Registration Dossier

Diss Factsheets

Administrative data

screening for reproductive / developmental toxicity
Data waiving:
study scientifically not necessary / other information available
Justification for data waiving:
the study does not need to be conducted because relevant human exposure can be excluded as demonstrated in the relevant exposure assessment
the study does not need to be conducted because (i) the substance is of low toxicological activity (no evidence of toxicity seen in any of the tests available), (ii) it can be proven from toxicokinetic data that no systemic absorption occurs via relevant routes of exposure (e.g. plasma/blood concentrations below detection limit using a sensitive method and absence of the substance and of metabolites of the substance in urine, bile or exhaled air) and (iii) there is no or no significant human exposure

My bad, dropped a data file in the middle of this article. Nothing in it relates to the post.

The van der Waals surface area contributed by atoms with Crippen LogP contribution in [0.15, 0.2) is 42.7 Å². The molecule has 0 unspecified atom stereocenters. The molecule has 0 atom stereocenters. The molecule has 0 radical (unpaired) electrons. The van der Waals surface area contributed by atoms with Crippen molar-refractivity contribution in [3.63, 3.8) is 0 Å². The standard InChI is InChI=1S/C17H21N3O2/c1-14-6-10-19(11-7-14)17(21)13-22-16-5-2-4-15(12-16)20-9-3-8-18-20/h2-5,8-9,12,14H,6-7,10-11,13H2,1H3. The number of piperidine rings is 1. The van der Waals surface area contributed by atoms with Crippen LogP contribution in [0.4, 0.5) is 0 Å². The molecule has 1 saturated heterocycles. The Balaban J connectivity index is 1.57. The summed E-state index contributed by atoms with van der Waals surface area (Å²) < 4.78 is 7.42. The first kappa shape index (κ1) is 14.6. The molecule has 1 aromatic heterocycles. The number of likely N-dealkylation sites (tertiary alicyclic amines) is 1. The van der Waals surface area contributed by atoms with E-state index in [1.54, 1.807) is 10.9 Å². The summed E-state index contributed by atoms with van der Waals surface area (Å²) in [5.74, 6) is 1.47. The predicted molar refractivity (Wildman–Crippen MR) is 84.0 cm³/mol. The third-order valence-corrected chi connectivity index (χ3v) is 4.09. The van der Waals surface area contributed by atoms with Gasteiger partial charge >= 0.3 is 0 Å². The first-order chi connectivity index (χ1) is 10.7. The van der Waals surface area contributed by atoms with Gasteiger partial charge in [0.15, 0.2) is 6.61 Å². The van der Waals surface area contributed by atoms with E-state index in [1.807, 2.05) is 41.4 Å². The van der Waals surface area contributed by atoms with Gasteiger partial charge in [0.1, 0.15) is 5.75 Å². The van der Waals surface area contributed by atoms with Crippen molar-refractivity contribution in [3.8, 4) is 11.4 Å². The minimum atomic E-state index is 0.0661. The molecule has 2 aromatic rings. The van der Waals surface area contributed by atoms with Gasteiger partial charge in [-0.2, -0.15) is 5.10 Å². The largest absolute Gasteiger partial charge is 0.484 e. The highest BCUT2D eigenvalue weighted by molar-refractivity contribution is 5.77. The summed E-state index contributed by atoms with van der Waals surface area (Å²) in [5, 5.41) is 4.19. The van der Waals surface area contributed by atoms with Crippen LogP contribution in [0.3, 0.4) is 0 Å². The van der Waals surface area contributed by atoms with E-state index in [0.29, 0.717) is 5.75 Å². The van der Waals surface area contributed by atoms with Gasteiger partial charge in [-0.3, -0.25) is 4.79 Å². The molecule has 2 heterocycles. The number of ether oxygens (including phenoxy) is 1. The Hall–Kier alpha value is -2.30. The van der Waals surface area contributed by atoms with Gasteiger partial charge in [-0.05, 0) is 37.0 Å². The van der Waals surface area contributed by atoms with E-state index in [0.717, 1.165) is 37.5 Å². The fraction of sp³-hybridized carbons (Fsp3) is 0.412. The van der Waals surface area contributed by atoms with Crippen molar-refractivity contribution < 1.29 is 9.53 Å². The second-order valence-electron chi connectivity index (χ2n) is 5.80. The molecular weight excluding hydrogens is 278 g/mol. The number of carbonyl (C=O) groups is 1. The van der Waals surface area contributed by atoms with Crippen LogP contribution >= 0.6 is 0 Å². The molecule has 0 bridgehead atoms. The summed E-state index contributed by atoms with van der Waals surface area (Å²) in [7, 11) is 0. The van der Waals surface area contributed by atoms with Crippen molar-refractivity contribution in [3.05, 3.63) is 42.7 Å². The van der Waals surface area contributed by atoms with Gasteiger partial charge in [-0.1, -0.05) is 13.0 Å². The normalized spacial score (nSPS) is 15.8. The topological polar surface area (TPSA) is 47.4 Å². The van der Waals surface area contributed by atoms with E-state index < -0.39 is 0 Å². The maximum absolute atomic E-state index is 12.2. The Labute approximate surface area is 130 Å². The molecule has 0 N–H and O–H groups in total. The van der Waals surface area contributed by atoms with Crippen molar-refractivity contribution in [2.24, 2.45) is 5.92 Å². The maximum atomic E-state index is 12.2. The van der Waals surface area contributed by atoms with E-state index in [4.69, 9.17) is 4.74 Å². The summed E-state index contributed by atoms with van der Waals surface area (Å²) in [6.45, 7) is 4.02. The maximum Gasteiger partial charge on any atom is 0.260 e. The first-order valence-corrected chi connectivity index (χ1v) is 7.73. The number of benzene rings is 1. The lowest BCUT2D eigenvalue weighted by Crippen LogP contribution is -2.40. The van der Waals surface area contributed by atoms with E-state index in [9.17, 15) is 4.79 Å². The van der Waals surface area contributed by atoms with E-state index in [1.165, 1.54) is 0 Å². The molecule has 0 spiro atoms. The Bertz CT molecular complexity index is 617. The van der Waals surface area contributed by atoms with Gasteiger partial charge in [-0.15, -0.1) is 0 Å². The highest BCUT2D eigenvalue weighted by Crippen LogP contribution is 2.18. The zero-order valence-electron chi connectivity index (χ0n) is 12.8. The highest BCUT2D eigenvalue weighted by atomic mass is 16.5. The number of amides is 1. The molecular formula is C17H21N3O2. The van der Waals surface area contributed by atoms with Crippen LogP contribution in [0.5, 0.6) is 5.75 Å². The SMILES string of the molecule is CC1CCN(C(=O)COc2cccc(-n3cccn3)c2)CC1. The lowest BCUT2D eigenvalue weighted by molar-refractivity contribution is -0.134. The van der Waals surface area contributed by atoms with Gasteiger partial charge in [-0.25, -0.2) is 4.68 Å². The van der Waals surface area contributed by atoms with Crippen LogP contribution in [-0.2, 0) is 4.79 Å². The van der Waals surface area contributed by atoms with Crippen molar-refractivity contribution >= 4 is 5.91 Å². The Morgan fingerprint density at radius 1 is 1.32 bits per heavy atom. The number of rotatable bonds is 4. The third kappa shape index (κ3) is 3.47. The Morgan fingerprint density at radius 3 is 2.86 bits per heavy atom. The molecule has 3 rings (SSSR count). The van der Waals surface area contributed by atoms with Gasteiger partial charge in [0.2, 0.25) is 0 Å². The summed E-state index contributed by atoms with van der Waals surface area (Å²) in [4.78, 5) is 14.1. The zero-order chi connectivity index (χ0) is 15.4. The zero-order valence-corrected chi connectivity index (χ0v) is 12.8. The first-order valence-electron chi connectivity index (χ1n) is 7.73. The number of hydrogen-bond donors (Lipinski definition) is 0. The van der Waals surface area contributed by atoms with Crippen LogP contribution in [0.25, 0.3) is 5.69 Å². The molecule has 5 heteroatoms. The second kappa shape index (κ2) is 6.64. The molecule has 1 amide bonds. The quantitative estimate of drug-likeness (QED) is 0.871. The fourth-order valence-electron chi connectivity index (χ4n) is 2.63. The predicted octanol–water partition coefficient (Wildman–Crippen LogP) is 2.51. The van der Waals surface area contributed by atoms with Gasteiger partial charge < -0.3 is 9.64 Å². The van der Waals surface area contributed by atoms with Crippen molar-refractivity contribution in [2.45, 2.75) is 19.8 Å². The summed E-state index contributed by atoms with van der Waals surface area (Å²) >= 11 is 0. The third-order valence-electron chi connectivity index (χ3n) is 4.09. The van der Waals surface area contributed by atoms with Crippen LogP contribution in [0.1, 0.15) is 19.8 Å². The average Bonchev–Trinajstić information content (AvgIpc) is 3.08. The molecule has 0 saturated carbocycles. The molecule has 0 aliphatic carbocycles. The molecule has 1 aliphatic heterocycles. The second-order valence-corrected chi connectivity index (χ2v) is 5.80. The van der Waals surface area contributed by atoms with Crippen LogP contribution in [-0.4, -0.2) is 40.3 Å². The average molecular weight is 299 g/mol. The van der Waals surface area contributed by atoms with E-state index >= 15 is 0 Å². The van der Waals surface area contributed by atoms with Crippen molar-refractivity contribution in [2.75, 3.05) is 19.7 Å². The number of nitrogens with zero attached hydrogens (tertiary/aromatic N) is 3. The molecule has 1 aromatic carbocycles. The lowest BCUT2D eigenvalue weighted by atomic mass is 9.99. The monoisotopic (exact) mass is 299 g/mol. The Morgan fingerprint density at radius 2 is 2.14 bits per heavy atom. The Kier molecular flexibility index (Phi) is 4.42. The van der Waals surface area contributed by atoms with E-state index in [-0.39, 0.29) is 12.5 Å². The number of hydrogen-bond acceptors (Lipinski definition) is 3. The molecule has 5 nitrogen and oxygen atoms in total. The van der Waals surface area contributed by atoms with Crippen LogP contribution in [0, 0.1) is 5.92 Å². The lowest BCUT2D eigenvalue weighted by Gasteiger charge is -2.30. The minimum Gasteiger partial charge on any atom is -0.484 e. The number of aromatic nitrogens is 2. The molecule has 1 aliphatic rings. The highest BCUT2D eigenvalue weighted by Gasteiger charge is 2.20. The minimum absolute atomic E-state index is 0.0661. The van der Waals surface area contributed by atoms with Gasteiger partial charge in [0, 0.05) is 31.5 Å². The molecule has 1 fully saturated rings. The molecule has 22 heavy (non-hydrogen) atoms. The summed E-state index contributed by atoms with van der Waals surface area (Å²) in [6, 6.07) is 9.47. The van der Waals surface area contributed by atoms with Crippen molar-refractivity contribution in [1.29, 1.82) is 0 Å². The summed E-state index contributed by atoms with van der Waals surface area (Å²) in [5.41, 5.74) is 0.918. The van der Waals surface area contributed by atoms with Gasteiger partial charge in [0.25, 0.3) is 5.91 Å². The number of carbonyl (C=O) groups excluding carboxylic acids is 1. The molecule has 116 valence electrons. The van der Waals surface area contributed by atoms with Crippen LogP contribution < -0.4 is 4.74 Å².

Justification for type of information:
The brown algal seaweed is used in animal and human nutrition; in particular it is used as seaweed meal in Iceland, Ireland, Norway and UK. Animal nutrition: the most common seaweed source in animal nutrition in Europe is Ascophyllum nodosum; most data on its use are from Norway where it has been used since 1937. Human nutrition: the use in human nutrition is more common in Far East, particularly Japan, China and Korea, where the population eat more seaweed than in the West for both nutritional and industrial purposes. France is now the European country where seaweeds are used in human nutrition at the highest level. A. nodosum is used due to its ability to regulate bowel action, as source of amino acids and protein, vitamins and minerals and low fat content. Furthermore, seaweed extracts are included in Annex I of Directive 91/414/EEC, which requires a reduced package of studies for Plant Protection Products made from plants or plants extracts (SANCO Draft Working Document 10472/2003/rev. 5).

Data source

Materials and methods

Results and discussion

Applicant's summary and conclusion